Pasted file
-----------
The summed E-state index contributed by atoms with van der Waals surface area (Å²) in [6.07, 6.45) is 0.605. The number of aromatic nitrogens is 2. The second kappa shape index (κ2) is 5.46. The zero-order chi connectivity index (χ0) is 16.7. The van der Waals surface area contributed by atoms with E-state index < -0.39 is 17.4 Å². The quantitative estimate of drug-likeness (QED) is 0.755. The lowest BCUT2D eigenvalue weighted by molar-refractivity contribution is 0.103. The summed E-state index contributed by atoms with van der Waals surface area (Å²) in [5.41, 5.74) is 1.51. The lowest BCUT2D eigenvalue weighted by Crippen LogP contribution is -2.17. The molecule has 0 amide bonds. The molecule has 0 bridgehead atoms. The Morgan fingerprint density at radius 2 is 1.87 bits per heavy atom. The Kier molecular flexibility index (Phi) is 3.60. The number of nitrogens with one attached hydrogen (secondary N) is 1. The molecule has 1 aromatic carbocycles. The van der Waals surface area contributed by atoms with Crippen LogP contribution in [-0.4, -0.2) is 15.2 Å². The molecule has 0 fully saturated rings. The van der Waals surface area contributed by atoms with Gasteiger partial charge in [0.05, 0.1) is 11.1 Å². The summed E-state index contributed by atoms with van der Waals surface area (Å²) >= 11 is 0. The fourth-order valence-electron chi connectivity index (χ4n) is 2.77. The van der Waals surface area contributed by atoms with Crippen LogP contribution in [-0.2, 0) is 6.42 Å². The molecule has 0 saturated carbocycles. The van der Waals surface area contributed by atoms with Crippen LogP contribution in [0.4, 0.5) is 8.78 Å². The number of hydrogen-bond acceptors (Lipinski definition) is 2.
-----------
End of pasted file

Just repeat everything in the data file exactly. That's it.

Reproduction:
The summed E-state index contributed by atoms with van der Waals surface area (Å²) in [6.07, 6.45) is 0.605. The number of aromatic nitrogens is 2. The second kappa shape index (κ2) is 5.46. The zero-order chi connectivity index (χ0) is 16.7. The van der Waals surface area contributed by atoms with E-state index < -0.39 is 17.4 Å². The quantitative estimate of drug-likeness (QED) is 0.755. The lowest BCUT2D eigenvalue weighted by molar-refractivity contribution is 0.103. The summed E-state index contributed by atoms with van der Waals surface area (Å²) in [5.41, 5.74) is 1.51. The lowest BCUT2D eigenvalue weighted by Crippen LogP contribution is -2.17. The molecule has 0 amide bonds. The molecule has 0 bridgehead atoms. The Morgan fingerprint density at radius 2 is 1.87 bits per heavy atom. The Kier molecular flexibility index (Phi) is 3.60. The number of nitrogens with one attached hydrogen (secondary N) is 1. The molecule has 1 aromatic carbocycles. The van der Waals surface area contributed by atoms with Crippen LogP contribution in [-0.4, -0.2) is 15.2 Å². The molecule has 0 fully saturated rings. The van der Waals surface area contributed by atoms with Gasteiger partial charge in [0.05, 0.1) is 11.1 Å². The summed E-state index contributed by atoms with van der Waals surface area (Å²) >= 11 is 0. The fourth-order valence-electron chi connectivity index (χ4n) is 2.77. The van der Waals surface area contributed by atoms with Crippen LogP contribution in [-0.2, 0) is 6.42 Å². The molecule has 0 saturated carbocycles. The van der Waals surface area contributed by atoms with Crippen LogP contribution in [0.4, 0.5) is 8.78 Å². The number of hydrogen-bond acceptors (Lipinski definition) is 2.